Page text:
|Activation Records on Stack Based Machines firstname.lastname@example.org (2004-01-22)|
|Re: Activation Records on Stack Based Machines email@example.com (2004-01-31)|
|Re: Activation Records on Stack Based Machines firstname.lastname@example.org (2004-01-31)|
|Re: Activation Records on Stack Based Machines email@example.com (Basile Starynkevitch \[news\]) (2004-01-31)|
|Re: Activation Records on Stack Based Machines firstname.lastname@example.org (Joachim Durchholz) (2004-02-01)|
|Re: Activation Records on Stack Based Machines email@example.com (2004-02-01)|
|Re: Activation Records on Stack Based Machines firstname.lastname@example.org (Rodney M. Bates) (2004-02-04)|
|From:||email@example.com (Torben Ęgidius Mogensen)|
|Date:||31 Jan 2004 00:50:47 -0500|
|Organization:||Department of Computer Science, University of Copenhagen|
|Posted-Date:||31 Jan 2004 00:50:46 EST|
firstname.lastname@example.org (leibniz) writes:
> I am working on a small imperative language that uses a stack based
> virtual machine. I've searched/read about activation records, but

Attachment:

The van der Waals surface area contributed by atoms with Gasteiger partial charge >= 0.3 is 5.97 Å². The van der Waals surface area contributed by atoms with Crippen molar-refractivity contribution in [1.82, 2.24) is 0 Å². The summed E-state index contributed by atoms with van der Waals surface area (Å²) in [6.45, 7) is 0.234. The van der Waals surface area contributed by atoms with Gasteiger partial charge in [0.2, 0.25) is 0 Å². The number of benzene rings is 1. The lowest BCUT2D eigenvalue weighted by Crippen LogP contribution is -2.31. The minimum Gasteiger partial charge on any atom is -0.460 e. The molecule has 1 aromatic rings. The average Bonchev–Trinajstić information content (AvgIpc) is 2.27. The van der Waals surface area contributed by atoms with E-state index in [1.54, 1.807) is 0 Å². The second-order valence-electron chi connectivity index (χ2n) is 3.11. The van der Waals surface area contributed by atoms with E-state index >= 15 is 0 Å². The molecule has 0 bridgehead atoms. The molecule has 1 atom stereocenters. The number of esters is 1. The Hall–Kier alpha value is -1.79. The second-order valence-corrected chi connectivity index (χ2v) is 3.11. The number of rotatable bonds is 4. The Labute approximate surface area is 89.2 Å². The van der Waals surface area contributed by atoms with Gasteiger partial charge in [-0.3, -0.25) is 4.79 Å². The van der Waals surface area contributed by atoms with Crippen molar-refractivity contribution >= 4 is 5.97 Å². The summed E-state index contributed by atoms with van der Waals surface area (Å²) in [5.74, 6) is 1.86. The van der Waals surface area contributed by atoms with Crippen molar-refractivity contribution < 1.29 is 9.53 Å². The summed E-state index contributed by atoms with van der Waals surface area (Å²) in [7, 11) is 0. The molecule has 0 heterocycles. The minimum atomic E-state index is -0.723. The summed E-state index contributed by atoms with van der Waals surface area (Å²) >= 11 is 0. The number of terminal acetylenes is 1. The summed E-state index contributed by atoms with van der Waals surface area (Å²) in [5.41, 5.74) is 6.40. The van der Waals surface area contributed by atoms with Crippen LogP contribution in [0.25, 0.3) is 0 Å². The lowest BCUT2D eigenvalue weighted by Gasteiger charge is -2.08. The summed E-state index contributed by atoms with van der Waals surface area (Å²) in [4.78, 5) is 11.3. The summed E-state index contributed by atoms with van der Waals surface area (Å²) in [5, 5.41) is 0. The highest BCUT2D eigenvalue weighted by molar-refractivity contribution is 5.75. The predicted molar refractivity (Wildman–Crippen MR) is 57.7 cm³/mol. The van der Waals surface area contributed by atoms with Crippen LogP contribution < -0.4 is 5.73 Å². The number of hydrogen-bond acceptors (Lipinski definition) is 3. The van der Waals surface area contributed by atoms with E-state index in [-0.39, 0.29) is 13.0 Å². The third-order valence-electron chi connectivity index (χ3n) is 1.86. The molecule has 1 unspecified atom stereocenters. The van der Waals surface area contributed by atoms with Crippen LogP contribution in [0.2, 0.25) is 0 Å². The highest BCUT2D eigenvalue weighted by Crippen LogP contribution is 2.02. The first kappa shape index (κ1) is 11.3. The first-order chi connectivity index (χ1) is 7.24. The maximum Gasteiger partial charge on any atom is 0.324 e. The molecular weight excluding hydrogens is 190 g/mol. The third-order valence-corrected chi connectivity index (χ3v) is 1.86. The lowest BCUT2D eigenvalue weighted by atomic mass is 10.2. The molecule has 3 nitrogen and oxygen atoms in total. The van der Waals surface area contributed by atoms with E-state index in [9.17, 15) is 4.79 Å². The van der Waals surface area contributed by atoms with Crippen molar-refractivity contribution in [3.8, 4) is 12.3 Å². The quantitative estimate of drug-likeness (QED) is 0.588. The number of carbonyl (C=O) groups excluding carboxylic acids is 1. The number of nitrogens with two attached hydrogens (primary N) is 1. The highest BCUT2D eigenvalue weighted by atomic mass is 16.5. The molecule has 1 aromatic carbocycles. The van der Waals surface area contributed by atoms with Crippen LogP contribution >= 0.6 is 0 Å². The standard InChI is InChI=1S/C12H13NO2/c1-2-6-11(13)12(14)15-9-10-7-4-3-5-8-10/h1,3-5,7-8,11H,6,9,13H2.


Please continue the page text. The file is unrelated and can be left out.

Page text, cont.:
> all I found was register-based machines way of pushing activation
> records on the stack. Where do I place the return value of a
> function, save program counter, allocate space for local
> variables...etc. Can someone give me pointers on how that can be
> done on stack-based machines?
It is even easier on a stack-based VM: You allocate everyting on the
stack and use stack-top-relative addressing to access these. A
function call f(e1,e2,e3) could have the following structure:
1) Evaluate e1 to ToS (Top of Stack).
2) Evaluate e2 to ToS.
3) Evaluate e3 to ToS.
4) Jump to f, saving return address on ToS.
The function f will then do:
1) Allocate local variables by pushing them on the stack.
2) Execute body, accessing both parameters and local variables by
offsets from ToS. The offsets are known at compile-time.
3) Before return, the return value will be at the ToS. Now write
this to the stack location that held the first parameter.
4) Pop off local variables etc. down to the return address.
5) Do a return (taking the return address from the ToS).
After returning, the caller does:
5) Pop off two elements (number of parameters minus one). The value
of the function will now be at ToS, with the rest of the stack
There are a lot of variants to this theme, depending on what stack
operations are available and what features the language has. Also,
note that the above assumes that there is at least one parameter and
result to the call. If this is not the case, some small modifications
Several compiler books have detailed descriptions of compiling for
stack-based machines. A few suggestions:
Programming Language Processors in Java
David A. Watt & Deryck F. Brown
Prentice Hall, 2000
Modern Compiler Design
Dick Grune, Henri E. Bal, Ceriel J.H. Jacobs & Koen G. Langendoen
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